Most of us remember, at some point in our lives, swinging a club in a round of miniature golf. Navigating the many mazes and encounters with cute little houses that would swallow up your golf ball were some of the fun challenges. For others, golf was a serious passion. They would take their clubs and a few friends and play a round or two at the local course on a regular basis.
Either way, getting outside in fresh air and enjoying a relaxing game of golf, even on a putting green, can have a positive therapeutic impact on health and emotional wellbeing.
No one knows this better than the residents of Grace Point Memory Care in Oak Lawn, Illinois. Recently, the staff and a few “golf aficionado” residents took to the putting green to test their skills and enjoy a pastime several of them recall fondly.
“An activity like golf gets the blood pumping and oxygenates the body,” says Grace Point’s Life Engagement Director, Lisa Siemsen. “Not only is it fun, but the residents are better able to participate in the cognitive, creative or social activity following the physical activity,” she adds. The residents shown in the photograph above are (from left) Verona Hoffman, Toots Boyce and Kathy Ridder.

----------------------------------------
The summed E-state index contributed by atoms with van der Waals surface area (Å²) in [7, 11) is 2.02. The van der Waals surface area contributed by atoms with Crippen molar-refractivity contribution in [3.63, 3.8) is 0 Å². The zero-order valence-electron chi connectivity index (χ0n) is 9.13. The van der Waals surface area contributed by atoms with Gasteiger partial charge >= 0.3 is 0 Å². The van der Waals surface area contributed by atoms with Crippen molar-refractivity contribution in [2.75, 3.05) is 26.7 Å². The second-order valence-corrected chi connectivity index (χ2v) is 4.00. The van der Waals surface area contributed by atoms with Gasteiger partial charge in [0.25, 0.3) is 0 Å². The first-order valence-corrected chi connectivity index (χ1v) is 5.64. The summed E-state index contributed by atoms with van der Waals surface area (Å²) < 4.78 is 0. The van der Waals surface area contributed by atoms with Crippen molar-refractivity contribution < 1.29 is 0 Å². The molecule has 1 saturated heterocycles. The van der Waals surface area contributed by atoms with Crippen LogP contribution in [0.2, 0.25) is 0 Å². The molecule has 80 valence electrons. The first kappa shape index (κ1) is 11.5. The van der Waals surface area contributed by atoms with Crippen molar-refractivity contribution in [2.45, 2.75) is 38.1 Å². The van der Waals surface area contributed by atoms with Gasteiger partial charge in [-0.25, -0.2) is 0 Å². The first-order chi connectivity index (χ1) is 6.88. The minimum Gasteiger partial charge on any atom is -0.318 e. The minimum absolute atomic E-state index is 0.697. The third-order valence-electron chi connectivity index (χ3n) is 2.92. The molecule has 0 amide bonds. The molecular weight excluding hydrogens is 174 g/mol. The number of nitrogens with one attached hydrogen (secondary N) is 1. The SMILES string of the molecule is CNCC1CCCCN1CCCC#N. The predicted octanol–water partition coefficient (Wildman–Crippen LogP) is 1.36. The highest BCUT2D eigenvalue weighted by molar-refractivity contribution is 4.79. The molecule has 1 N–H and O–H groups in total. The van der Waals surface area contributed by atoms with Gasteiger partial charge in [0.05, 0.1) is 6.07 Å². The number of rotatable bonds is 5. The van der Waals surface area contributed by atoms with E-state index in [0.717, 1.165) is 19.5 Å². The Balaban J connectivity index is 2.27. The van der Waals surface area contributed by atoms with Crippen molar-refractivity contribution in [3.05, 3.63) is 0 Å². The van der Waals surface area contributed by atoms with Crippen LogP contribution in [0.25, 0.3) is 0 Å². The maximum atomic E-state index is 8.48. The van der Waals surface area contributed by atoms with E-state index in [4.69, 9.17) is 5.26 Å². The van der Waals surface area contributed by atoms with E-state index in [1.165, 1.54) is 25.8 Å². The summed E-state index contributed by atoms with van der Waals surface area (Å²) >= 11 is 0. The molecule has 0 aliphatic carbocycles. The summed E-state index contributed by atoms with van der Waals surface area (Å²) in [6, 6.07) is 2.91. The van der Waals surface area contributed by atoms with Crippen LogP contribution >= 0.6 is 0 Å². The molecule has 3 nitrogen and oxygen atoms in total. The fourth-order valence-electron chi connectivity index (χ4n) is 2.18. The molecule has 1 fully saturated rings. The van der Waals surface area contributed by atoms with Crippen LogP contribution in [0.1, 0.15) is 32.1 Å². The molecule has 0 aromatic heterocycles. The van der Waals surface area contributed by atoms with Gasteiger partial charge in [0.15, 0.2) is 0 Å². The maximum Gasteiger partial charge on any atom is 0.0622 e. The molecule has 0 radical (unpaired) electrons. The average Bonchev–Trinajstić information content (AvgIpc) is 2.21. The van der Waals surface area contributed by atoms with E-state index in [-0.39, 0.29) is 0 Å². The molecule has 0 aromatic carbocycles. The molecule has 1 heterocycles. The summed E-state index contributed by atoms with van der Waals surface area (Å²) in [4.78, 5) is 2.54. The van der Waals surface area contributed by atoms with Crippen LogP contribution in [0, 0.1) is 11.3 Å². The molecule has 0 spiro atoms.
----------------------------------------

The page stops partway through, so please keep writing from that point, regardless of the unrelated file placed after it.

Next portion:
Experts would agree. Bert Hayslip, Jr., a psychologist who has studied individuals with Alzheimer’s disease, noted in a Wall Street Journal article, “There is something about that game [golf] that imprints itself on peoples’ minds.” He also noted that the things we learn at an early age tend to be the things we remember for the longest time. And this is certainly true for those struggling with dementia. Family members often report to us that, while mom may not remember what she had for lunch, she may quickly recall a conversation held decades ago with a high school friend.
Whether it’s a game of miniature golf or another activity, connecting a loved one to something he or she used to enjoy can help recapture moments of joy that otherwise might remain locked away.
At Anthem Memory Care communities we celebrate the unique lives of all of our residents, always seeking to light their paths towards old memories that can be shared again by their families, other residents and our loving staff.